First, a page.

It’s the late 1980s, Cold War tensions are running high, and chess grandmasters “The American” in all-white and “The Russian” in all-black are meeting head-to-head across a chessboard. Two proud, bright flags adorn either side of the stage, the Stars and Stripes and Hammer and Sickle, facing off across the checkered monochrome between them. If anyone has the power to make chess as dramatic, vivid, and downright camp as this, it’s Björn Ulvaeus and Benny Anderson of ABBA. In William Law’s new production of their musical Chess, St John’s hosts a performance that might lack subtlety, but would more than make up for it with soul – were it not for a few technical quibbles.
The musical they had to work with is, without doubt, a corker. The plot centres on the two hotshot chess whizzes fighting over Florence Vassy, the woman who manages one (Freddie Trumper, the arrogant, fame-and-fortune seeking chess superstar) and falls in love with the other (Anatoly Sergievsky, the troubled husband and father who despises the tournament’s politics and propaganda). Political subtlety and nuance are as present as they are important – which is not at all. One of the most thoroughly enjoyable sequences had Russian manager (and KGB agent, of course) Alexander Molokov (Will Todman) leading his red-tied entourage in a vodka-fuelled patriotic polka. Lines like: “We can feel the flame of triumph burning, our people’s pride returning, the Soviet machine advances.”, accompanied by Socialist-Realism style fist-pumping, are much more fun than serious politics.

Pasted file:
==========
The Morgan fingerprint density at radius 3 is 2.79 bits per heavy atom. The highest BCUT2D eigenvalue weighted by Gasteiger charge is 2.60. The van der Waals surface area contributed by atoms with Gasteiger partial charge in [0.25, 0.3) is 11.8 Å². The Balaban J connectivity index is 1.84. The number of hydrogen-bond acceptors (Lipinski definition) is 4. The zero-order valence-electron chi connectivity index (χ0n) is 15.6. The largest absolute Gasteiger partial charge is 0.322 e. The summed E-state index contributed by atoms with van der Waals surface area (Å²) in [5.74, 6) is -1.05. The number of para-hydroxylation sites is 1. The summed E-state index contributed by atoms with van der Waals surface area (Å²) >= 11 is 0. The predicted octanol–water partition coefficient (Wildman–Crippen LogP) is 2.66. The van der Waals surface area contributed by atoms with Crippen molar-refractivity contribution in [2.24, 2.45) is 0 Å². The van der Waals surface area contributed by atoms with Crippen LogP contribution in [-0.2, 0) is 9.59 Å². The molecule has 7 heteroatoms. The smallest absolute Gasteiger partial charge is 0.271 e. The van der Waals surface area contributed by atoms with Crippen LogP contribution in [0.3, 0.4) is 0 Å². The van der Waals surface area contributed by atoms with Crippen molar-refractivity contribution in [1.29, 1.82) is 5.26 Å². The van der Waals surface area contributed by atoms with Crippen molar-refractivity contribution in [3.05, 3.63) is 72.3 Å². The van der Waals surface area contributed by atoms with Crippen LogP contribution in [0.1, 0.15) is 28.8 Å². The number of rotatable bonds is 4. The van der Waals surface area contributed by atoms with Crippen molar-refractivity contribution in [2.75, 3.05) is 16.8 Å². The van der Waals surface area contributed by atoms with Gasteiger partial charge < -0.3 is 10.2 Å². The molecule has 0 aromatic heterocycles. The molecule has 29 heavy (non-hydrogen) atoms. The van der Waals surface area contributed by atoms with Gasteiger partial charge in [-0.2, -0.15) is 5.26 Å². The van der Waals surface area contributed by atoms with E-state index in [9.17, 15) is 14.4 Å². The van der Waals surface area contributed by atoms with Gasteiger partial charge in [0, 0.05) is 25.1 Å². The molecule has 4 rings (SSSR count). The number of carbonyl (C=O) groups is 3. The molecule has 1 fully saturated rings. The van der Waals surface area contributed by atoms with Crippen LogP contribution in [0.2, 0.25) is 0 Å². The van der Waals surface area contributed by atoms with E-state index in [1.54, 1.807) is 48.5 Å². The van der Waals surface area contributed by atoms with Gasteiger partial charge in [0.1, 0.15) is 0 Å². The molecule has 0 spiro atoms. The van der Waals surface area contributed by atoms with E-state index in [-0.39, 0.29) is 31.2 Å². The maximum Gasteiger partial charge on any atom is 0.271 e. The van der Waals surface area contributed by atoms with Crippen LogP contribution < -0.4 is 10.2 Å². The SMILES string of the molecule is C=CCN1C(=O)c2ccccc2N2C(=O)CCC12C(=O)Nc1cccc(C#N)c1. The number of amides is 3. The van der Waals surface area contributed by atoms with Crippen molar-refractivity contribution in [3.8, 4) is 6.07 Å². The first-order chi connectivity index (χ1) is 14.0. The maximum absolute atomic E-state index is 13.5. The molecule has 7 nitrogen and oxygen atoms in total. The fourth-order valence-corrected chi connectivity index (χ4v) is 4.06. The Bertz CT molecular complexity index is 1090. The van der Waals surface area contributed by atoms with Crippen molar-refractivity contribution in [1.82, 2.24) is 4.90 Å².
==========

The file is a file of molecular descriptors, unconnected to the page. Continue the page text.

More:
What is taken very seriously is the music, with Bethany Nixon giving a stellar performance as Florence. Confident, energetic, and with a voice that sounds professional, she is the centre of gravity of every scene she appears in, be it tear- jerking solo or quickfire, witty duet. Unfortunately, Silas Eliot as Freddie and Samuel Horsley as Anatoly have trouble keeping up. Both give decent acting turns, with Eliot’s floppy-haired, petulant Russophobic rockstar serving as the perfect foil to Horsley’s tall, dark, and enigmatic Slav. However, they both slip up vocally, straining to nail the high notes – and even when they do, they’re too often drowned out by the (admittedly excellent) band.
Ultimately, though, these niggles are relatively insignificant. Even if it’s not technical perfection, it’s still a cracking story set to great songs. When Freddie observes that the chess fans “just want to see if the nice guy beats the bum”, he could just as well have been referring to the audience of Chess.